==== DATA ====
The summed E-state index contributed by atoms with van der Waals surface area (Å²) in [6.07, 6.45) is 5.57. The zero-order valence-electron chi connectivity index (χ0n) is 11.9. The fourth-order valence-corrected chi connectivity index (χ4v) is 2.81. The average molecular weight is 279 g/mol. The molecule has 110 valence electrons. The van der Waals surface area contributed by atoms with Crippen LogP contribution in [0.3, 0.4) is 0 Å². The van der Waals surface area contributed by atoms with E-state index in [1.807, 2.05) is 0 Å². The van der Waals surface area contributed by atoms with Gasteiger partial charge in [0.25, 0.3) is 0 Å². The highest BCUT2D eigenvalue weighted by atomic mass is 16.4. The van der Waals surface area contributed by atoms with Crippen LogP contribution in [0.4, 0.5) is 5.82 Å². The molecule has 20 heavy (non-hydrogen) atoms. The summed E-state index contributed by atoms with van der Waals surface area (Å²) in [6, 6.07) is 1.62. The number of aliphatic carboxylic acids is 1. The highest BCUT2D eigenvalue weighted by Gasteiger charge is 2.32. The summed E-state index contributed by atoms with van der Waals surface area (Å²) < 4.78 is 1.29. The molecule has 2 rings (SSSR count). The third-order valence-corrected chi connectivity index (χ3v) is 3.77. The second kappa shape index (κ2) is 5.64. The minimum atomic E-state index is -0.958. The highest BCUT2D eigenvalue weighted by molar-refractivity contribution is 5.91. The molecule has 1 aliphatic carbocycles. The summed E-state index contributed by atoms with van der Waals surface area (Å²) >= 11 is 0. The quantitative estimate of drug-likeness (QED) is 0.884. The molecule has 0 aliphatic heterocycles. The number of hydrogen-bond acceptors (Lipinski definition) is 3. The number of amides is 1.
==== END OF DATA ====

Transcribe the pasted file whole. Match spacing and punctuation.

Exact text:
The summed E-state index contributed by atoms with van der Waals surface area (Å²) in [6.07, 6.45) is 5.57. The zero-order valence-electron chi connectivity index (χ0n) is 11.9. The fourth-order valence-corrected chi connectivity index (χ4v) is 2.81. The average molecular weight is 279 g/mol. The molecule has 110 valence electrons. The van der Waals surface area contributed by atoms with Crippen LogP contribution in [0.3, 0.4) is 0 Å². The van der Waals surface area contributed by atoms with E-state index in [1.807, 2.05) is 0 Å². The van der Waals surface area contributed by atoms with Gasteiger partial charge in [0.25, 0.3) is 0 Å². The highest BCUT2D eigenvalue weighted by atomic mass is 16.4. The van der Waals surface area contributed by atoms with Crippen LogP contribution in [0.4, 0.5) is 5.82 Å². The molecule has 20 heavy (non-hydrogen) atoms. The summed E-state index contributed by atoms with van der Waals surface area (Å²) in [6, 6.07) is 1.62. The number of aliphatic carboxylic acids is 1. The highest BCUT2D eigenvalue weighted by Gasteiger charge is 2.32. The summed E-state index contributed by atoms with van der Waals surface area (Å²) < 4.78 is 1.29. The molecule has 2 rings (SSSR count). The third-order valence-corrected chi connectivity index (χ3v) is 3.77. The second kappa shape index (κ2) is 5.64. The minimum atomic E-state index is -0.958. The highest BCUT2D eigenvalue weighted by molar-refractivity contribution is 5.91. The molecule has 1 aliphatic carbocycles. The summed E-state index contributed by atoms with van der Waals surface area (Å²) >= 11 is 0. The quantitative estimate of drug-likeness (QED) is 0.884. The molecule has 0 aliphatic heterocycles. The number of hydrogen-bond acceptors (Lipinski definition) is 3. The number of amides is 1.